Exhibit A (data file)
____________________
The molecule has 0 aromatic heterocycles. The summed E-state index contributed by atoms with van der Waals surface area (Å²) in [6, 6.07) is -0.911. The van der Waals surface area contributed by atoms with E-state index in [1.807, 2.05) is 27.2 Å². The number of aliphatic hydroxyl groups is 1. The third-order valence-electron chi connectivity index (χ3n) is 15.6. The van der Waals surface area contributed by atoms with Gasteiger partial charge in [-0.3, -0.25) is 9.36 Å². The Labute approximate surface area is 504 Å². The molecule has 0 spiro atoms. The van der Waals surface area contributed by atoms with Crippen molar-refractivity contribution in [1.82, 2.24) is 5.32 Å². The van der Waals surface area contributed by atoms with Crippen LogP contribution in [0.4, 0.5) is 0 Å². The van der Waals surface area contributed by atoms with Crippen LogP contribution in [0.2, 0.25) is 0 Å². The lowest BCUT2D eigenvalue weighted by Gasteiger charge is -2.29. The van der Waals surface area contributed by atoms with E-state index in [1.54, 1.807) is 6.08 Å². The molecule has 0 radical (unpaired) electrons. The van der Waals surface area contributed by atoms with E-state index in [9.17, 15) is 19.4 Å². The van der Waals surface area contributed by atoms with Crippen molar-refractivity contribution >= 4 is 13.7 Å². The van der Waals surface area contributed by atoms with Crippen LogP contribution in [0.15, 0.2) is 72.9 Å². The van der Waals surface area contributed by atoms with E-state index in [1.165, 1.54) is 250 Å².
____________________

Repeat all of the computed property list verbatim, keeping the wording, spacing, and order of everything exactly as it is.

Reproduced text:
The molecule has 0 aromatic heterocycles. The summed E-state index contributed by atoms with van der Waals surface area (Å²) in [6, 6.07) is -0.911. The van der Waals surface area contributed by atoms with E-state index in [1.807, 2.05) is 27.2 Å². The number of aliphatic hydroxyl groups is 1. The third-order valence-electron chi connectivity index (χ3n) is 15.6. The van der Waals surface area contributed by atoms with Gasteiger partial charge in [-0.3, -0.25) is 9.36 Å². The Labute approximate surface area is 504 Å². The molecule has 0 spiro atoms. The van der Waals surface area contributed by atoms with Crippen molar-refractivity contribution in [1.82, 2.24) is 5.32 Å². The van der Waals surface area contributed by atoms with Crippen LogP contribution in [0.4, 0.5) is 0 Å². The van der Waals surface area contributed by atoms with Crippen LogP contribution in [0.2, 0.25) is 0 Å². The lowest BCUT2D eigenvalue weighted by Gasteiger charge is -2.29. The van der Waals surface area contributed by atoms with E-state index in [1.54, 1.807) is 6.08 Å². The molecule has 0 radical (unpaired) electrons. The van der Waals surface area contributed by atoms with E-state index in [9.17, 15) is 19.4 Å². The van der Waals surface area contributed by atoms with Crippen molar-refractivity contribution >= 4 is 13.7 Å². The van der Waals surface area contributed by atoms with Crippen LogP contribution in [0.15, 0.2) is 72.9 Å². The van der Waals surface area contributed by atoms with E-state index in [1.165, 1.54) is 250 Å².